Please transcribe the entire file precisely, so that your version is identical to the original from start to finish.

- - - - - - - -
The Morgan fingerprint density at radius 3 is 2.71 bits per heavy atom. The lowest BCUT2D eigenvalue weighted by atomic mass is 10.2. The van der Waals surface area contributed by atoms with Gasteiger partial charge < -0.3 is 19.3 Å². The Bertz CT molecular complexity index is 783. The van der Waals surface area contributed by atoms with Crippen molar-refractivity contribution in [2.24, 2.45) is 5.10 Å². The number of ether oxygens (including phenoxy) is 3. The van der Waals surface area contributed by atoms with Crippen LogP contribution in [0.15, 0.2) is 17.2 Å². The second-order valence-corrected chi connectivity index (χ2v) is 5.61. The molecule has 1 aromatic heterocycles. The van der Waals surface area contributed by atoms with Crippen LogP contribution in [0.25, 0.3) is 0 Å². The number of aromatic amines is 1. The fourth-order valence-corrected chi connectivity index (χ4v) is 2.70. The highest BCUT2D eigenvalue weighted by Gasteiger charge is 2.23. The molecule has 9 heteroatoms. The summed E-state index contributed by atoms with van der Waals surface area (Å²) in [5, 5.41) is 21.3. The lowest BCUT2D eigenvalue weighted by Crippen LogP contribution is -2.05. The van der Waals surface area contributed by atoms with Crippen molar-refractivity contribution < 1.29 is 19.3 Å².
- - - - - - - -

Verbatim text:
The Morgan fingerprint density at radius 3 is 2.71 bits per heavy atom. The lowest BCUT2D eigenvalue weighted by atomic mass is 10.2. The van der Waals surface area contributed by atoms with Gasteiger partial charge < -0.3 is 19.3 Å². The Bertz CT molecular complexity index is 783. The van der Waals surface area contributed by atoms with Crippen molar-refractivity contribution in [2.24, 2.45) is 5.10 Å². The number of ether oxygens (including phenoxy) is 3. The van der Waals surface area contributed by atoms with Crippen LogP contribution in [0.15, 0.2) is 17.2 Å². The second-order valence-corrected chi connectivity index (χ2v) is 5.61. The molecule has 1 aromatic heterocycles. The van der Waals surface area contributed by atoms with Crippen LogP contribution in [0.25, 0.3) is 0 Å². The number of aromatic amines is 1. The fourth-order valence-corrected chi connectivity index (χ4v) is 2.70. The highest BCUT2D eigenvalue weighted by Gasteiger charge is 2.23. The molecule has 9 heteroatoms. The summed E-state index contributed by atoms with van der Waals surface area (Å²) in [5, 5.41) is 21.3. The lowest BCUT2D eigenvalue weighted by Crippen LogP contribution is -2.05. The van der Waals surface area contributed by atoms with Crippen molar-refractivity contribution < 1.29 is 19.3 Å².